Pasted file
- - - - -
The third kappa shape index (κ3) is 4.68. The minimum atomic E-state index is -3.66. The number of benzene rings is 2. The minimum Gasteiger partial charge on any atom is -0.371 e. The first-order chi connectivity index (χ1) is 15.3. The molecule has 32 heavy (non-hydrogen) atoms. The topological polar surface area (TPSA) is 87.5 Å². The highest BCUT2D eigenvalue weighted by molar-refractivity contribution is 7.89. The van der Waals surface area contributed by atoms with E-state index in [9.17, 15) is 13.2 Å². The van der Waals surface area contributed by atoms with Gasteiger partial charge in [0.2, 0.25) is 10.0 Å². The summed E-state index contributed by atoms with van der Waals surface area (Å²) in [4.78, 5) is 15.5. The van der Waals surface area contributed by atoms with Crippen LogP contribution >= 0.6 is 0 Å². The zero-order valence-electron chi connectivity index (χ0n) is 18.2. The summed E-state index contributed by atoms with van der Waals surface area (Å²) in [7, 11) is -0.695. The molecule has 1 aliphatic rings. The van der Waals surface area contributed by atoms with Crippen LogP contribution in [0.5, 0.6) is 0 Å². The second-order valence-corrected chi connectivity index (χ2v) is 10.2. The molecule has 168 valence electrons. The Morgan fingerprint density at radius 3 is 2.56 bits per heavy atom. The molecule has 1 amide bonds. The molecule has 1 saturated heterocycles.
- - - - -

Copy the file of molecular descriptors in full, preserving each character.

The third kappa shape index (κ3) is 4.68. The minimum atomic E-state index is -3.66. The number of benzene rings is 2. The minimum Gasteiger partial charge on any atom is -0.371 e. The first-order chi connectivity index (χ1) is 15.3. The molecule has 32 heavy (non-hydrogen) atoms. The topological polar surface area (TPSA) is 87.5 Å². The highest BCUT2D eigenvalue weighted by molar-refractivity contribution is 7.89. The van der Waals surface area contributed by atoms with E-state index in [9.17, 15) is 13.2 Å². The van der Waals surface area contributed by atoms with Gasteiger partial charge in [0.2, 0.25) is 10.0 Å². The summed E-state index contributed by atoms with van der Waals surface area (Å²) in [4.78, 5) is 15.5. The van der Waals surface area contributed by atoms with Crippen LogP contribution >= 0.6 is 0 Å². The zero-order valence-electron chi connectivity index (χ0n) is 18.2. The summed E-state index contributed by atoms with van der Waals surface area (Å²) in [7, 11) is -0.695. The molecule has 1 aliphatic rings. The van der Waals surface area contributed by atoms with Crippen LogP contribution in [0.5, 0.6) is 0 Å². The second-order valence-corrected chi connectivity index (χ2v) is 10.2. The molecule has 168 valence electrons. The Morgan fingerprint density at radius 3 is 2.56 bits per heavy atom. The molecule has 1 amide bonds. The molecule has 1 saturated heterocycles.